red dot optic

 

  • Establish and maintain zero. A red dot is not unlike any riflescope in that you’ll need to choose a zero distance and make adjustments accordingly for closer or longer shots. It’s also, of course, wise to re-check zero after re-mounting for battery replacement. For some people, the testing and dial-adjusting required will be a satisfying experience. Others can’t be bothered. Know which camp you’re in and if it’s the latter, traditional sights are probably your best bet.

 

Reflex handgun sights offer great advantages for distance shooting and, with practice, speed of target acquisition. Like any accessory, they also come with some drawbacks, especially for concealment. Where do you stand on the traditional-versus-reflex sight dilemma?

 

eve Flanagan

Eve Flanigan is a defensive shooting and concealed carry instructor living in the American Southwest. Today she works full time as an instructor and writer in the gun industry. Flanigan loves helping new and old shooters alike to develop the skills needed to keep themselves and their loved ones safe. 

3 comments

  • Is this a Glock Store or sometime do other mfg. Guns holsters

    Michael Ochampugh
  • Pro:
    1. Single focal plane…the focus with a red dot IS the target vs traditional irons which is 3 focal planes…target, front sight, rear sight…and every subsequent shot, alignment x 3…
    2. Faster and more accurate than irons at all ranges past 3 meters…if the average shooter can save .25 secs in a gunfight, the expense is negligible [what is your life worth?]
    3. Use of red dots makes you better using irons…the red dot identifies every deficiency in grip, draw stoke, presentation, sight alignment and trigger control…its Not the dot, it IS the shooter…regardless of perception otherwise…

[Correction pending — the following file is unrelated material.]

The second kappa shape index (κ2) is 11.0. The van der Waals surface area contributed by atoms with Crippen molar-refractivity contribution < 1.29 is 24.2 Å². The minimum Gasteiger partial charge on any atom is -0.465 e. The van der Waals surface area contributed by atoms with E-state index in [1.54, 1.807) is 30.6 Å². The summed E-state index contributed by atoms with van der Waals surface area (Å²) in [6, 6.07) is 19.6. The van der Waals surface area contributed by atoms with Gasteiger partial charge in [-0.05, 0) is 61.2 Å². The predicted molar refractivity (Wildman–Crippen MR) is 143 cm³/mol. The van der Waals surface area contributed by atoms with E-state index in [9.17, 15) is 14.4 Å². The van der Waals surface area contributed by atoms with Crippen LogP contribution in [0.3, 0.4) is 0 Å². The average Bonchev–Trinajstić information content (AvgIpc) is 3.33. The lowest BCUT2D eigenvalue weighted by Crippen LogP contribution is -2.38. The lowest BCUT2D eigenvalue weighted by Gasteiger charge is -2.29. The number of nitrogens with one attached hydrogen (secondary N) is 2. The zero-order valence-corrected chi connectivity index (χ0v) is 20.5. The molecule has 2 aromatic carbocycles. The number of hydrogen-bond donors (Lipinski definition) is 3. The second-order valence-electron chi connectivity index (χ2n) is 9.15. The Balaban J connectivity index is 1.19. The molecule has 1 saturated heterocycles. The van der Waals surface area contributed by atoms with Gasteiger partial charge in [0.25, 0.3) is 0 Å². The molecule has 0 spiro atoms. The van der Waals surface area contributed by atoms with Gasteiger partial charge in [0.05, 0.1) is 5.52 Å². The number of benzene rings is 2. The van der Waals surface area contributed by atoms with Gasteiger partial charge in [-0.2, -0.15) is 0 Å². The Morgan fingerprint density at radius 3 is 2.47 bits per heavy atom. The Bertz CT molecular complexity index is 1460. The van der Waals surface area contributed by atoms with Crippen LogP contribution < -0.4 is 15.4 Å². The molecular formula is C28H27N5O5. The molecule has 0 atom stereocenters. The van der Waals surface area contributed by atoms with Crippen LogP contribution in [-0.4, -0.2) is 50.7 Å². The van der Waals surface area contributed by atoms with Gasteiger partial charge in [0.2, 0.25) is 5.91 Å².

Cons: [most can be dismissed with training]
    1. Batteries/optics fail…yes, that’s what we have backup irons…suppressor height so they can co-witness…
    2. Battery replacement, a pain…most quality optics last for years on one battery …pick one day a year [I use my birthday] and replace all batteries in optics, lights, laser, etc…
    3. ‘the dot isn’t crisp/it’s blurry/it blooms’…again shooter issue…Single focal plane is target focus…if you look at the dot [front sight, front sight mantra], astigmatism in your eyes is the issue…focus on the target…overlay the dot..all issues disappear…
    4. Training curve…it takes time to learn the dot [valid issue]…my experience is the average shooter needs 250-500 dry fires [grip, draw, presentation, sight alignment, trigger control] and about 200 live fires to get some relative mastery of the dot [a week of practice]…what makes you good with the dot, makes you better with irons…

    This list is not all inclusive…

    Roc
  • I’ve been debating and talking to gun shops regarding adding a red dot sight on my everyday carry gun. I’ve pretty much have heard negative responses regarding it.
    To me seems like a great idea. In the past year I had cataract surgery and had a lens put in my eye for distance but still wear glasses for reading. I did try a friends red dot once but had a difficult time acquiring the target. Your thoughts pro vs con.

    Asaf Farfar